Training for Intermediate Climbers
So you like climbing a lot! You've fallen hard for the boulders or sport pitches and you dream about over-the-head heel hooks and rose moves. By this point you're probably fairly strong physically. You should have been doing a lot of basic finger strength conditioning in the past few months and years to allow you access to tinier holds and longer training sessions. Now you will want to continue improving your general physical strength while also focusing more on technique.
The key to the next level of climbing success is reducing the amount of physical work you need to do to get to the top of a climb. You do this by improving your technique. Think of every modification to your style as a way of minimizing the effort required. Use your largest muscles to do the most work. Don't underestimate the benefits of a tight core. Move with purpose. Your body is an orchestra and each climb is a symphony. All of the parts need to be working together in perfect harmony. At first you will need to think about your style consciously. But with enough repetition, your improvements will become subconscious and this is when you have achieved a true mastery. It's impossible to do everything perfectly the first time so focus on one competency in each session.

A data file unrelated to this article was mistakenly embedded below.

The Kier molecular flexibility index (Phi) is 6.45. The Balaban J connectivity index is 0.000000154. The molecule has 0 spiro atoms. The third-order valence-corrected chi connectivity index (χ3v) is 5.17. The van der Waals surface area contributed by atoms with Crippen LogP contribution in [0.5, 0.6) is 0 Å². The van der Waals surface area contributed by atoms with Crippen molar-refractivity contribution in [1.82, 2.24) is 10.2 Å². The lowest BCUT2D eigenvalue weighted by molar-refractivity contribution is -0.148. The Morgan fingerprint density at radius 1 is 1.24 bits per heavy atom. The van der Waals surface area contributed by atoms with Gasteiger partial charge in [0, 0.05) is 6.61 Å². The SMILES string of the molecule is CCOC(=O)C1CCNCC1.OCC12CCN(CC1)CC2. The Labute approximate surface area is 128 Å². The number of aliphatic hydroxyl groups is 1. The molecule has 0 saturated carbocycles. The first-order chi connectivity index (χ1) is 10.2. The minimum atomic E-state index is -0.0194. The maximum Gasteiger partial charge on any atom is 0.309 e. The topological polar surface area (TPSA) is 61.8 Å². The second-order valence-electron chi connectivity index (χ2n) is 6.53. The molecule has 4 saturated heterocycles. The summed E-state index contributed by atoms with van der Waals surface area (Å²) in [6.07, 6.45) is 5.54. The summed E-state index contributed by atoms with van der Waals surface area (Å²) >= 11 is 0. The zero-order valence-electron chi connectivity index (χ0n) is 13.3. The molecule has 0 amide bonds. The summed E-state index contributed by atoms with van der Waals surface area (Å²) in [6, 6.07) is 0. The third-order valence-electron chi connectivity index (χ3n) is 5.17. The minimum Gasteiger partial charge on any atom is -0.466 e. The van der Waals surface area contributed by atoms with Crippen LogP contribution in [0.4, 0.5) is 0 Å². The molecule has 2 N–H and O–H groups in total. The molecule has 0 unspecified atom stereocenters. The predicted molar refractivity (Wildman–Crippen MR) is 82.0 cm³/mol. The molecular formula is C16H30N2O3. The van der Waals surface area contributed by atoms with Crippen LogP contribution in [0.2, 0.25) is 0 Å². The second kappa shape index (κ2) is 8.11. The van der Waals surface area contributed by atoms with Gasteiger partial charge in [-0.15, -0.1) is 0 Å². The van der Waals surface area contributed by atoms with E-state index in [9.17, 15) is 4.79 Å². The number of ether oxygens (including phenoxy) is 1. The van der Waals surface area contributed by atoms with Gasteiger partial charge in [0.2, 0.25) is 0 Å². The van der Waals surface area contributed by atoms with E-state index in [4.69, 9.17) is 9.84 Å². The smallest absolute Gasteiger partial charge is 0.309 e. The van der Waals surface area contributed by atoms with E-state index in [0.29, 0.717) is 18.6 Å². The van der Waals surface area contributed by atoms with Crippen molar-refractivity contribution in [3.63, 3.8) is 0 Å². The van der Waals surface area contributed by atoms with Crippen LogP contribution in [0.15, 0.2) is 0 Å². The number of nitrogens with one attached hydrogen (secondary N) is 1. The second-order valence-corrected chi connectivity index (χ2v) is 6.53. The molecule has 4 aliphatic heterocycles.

Especially if you started climbing as an adult, make sure to keep up the hangboarding sessions. You may also begin to venture into the world of the campus board. Take it easy. You should look at the hangboard as a physical therapy tool, not a strength one. You should not feel tired after a hangboard session, but you need to keep your tendons and ligaments gently working to build up a durable strength in them.
Hand and Foot Specificity